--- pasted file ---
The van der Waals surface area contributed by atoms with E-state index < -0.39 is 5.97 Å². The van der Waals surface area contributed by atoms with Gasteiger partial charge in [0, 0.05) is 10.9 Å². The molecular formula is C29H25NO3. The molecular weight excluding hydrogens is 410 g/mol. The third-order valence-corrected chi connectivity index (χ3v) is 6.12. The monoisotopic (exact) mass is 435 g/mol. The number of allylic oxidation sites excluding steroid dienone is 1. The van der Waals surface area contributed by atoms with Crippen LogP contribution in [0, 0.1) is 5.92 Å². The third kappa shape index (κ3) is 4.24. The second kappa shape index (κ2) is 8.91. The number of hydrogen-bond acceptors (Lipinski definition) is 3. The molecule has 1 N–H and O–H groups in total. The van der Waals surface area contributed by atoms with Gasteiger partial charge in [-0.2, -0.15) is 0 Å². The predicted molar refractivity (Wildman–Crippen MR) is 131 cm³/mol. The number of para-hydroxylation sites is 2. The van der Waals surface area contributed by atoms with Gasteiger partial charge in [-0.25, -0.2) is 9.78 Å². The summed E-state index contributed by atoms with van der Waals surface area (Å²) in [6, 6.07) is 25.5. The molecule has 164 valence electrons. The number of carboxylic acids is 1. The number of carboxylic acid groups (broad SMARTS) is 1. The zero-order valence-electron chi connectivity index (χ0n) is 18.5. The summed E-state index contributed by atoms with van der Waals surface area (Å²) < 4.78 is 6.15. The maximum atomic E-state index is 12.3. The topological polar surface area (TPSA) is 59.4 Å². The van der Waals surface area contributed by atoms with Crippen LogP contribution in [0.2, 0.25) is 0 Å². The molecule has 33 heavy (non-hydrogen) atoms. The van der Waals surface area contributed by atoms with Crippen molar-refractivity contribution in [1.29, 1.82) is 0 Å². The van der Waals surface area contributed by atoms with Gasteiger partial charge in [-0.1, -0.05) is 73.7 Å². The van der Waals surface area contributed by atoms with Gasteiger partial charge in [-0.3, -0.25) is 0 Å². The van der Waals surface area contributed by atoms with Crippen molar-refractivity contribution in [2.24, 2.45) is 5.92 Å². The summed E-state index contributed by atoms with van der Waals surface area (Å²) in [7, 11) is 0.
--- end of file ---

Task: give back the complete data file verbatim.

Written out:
The van der Waals surface area contributed by atoms with E-state index < -0.39 is 5.97 Å². The van der Waals surface area contributed by atoms with Gasteiger partial charge in [0, 0.05) is 10.9 Å². The molecular formula is C29H25NO3. The molecular weight excluding hydrogens is 410 g/mol. The third-order valence-corrected chi connectivity index (χ3v) is 6.12. The monoisotopic (exact) mass is 435 g/mol. The number of allylic oxidation sites excluding steroid dienone is 1. The van der Waals surface area contributed by atoms with Crippen LogP contribution in [0, 0.1) is 5.92 Å². The third kappa shape index (κ3) is 4.24. The second kappa shape index (κ2) is 8.91. The number of hydrogen-bond acceptors (Lipinski definition) is 3. The molecule has 1 N–H and O–H groups in total. The van der Waals surface area contributed by atoms with Gasteiger partial charge in [-0.2, -0.15) is 0 Å². The predicted molar refractivity (Wildman–Crippen MR) is 131 cm³/mol. The number of para-hydroxylation sites is 2. The van der Waals surface area contributed by atoms with Gasteiger partial charge in [-0.25, -0.2) is 9.78 Å². The summed E-state index contributed by atoms with van der Waals surface area (Å²) in [6, 6.07) is 25.5. The molecule has 164 valence electrons. The number of carboxylic acids is 1. The number of carboxylic acid groups (broad SMARTS) is 1. The zero-order valence-electron chi connectivity index (χ0n) is 18.5. The summed E-state index contributed by atoms with van der Waals surface area (Å²) < 4.78 is 6.15. The maximum atomic E-state index is 12.3. The topological polar surface area (TPSA) is 59.4 Å². The van der Waals surface area contributed by atoms with Crippen LogP contribution in [0.2, 0.25) is 0 Å². The molecule has 33 heavy (non-hydrogen) atoms. The van der Waals surface area contributed by atoms with Crippen molar-refractivity contribution in [1.29, 1.82) is 0 Å². The van der Waals surface area contributed by atoms with Gasteiger partial charge in [-0.1, -0.05) is 73.7 Å². The van der Waals surface area contributed by atoms with Gasteiger partial charge in [-0.3, -0.25) is 0 Å². The van der Waals surface area contributed by atoms with Crippen molar-refractivity contribution in [2.24, 2.45) is 5.92 Å². The summed E-state index contributed by atoms with van der Waals surface area (Å²) in [7, 11) is 0.